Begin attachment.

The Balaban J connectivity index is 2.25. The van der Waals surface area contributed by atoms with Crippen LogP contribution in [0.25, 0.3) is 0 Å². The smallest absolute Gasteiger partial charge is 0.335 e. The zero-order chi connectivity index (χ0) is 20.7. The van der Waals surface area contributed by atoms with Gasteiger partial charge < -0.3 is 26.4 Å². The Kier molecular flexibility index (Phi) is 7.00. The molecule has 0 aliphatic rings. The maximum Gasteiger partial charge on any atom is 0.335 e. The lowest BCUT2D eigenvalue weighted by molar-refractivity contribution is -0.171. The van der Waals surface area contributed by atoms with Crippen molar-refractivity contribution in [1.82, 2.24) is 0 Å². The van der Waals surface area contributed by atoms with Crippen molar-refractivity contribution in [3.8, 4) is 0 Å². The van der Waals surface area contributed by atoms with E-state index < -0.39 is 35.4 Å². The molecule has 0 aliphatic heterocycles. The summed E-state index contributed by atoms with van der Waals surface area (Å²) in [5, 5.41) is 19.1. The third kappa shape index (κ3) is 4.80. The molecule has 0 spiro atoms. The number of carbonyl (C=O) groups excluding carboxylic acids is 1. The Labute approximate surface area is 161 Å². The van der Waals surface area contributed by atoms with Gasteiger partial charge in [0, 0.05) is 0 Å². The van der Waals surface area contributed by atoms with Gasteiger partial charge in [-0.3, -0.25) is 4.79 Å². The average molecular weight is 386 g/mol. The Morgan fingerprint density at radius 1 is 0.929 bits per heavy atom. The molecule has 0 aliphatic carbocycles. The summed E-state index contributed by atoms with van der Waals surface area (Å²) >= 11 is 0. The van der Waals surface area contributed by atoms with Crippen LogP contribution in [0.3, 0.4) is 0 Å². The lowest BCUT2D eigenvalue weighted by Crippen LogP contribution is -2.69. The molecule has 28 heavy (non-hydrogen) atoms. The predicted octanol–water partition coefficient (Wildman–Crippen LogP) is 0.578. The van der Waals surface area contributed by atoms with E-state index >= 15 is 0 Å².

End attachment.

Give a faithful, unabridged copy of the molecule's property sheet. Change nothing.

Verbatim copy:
The Balaban J connectivity index is 2.25. The van der Waals surface area contributed by atoms with Crippen LogP contribution in [0.25, 0.3) is 0 Å². The smallest absolute Gasteiger partial charge is 0.335 e. The zero-order chi connectivity index (χ0) is 20.7. The van der Waals surface area contributed by atoms with Gasteiger partial charge < -0.3 is 26.4 Å². The Kier molecular flexibility index (Phi) is 7.00. The molecule has 0 aliphatic rings. The maximum Gasteiger partial charge on any atom is 0.335 e. The lowest BCUT2D eigenvalue weighted by molar-refractivity contribution is -0.171. The van der Waals surface area contributed by atoms with Crippen molar-refractivity contribution in [1.82, 2.24) is 0 Å². The van der Waals surface area contributed by atoms with Crippen molar-refractivity contribution in [3.8, 4) is 0 Å². The van der Waals surface area contributed by atoms with E-state index < -0.39 is 35.4 Å². The molecule has 0 aliphatic heterocycles. The summed E-state index contributed by atoms with van der Waals surface area (Å²) in [5, 5.41) is 19.1. The third kappa shape index (κ3) is 4.80. The molecule has 0 spiro atoms. The number of carbonyl (C=O) groups excluding carboxylic acids is 1. The Labute approximate surface area is 161 Å². The van der Waals surface area contributed by atoms with Gasteiger partial charge in [0, 0.05) is 0 Å². The van der Waals surface area contributed by atoms with Gasteiger partial charge in [-0.3, -0.25) is 4.79 Å². The average molecular weight is 386 g/mol. The Morgan fingerprint density at radius 1 is 0.929 bits per heavy atom. The molecule has 0 aliphatic carbocycles. The summed E-state index contributed by atoms with van der Waals surface area (Å²) >= 11 is 0. The van der Waals surface area contributed by atoms with Crippen LogP contribution in [0.3, 0.4) is 0 Å². The lowest BCUT2D eigenvalue weighted by Crippen LogP contribution is -2.69. The molecule has 28 heavy (non-hydrogen) atoms. The predicted octanol–water partition coefficient (Wildman–Crippen LogP) is 0.578. The van der Waals surface area contributed by atoms with E-state index >= 15 is 0 Å².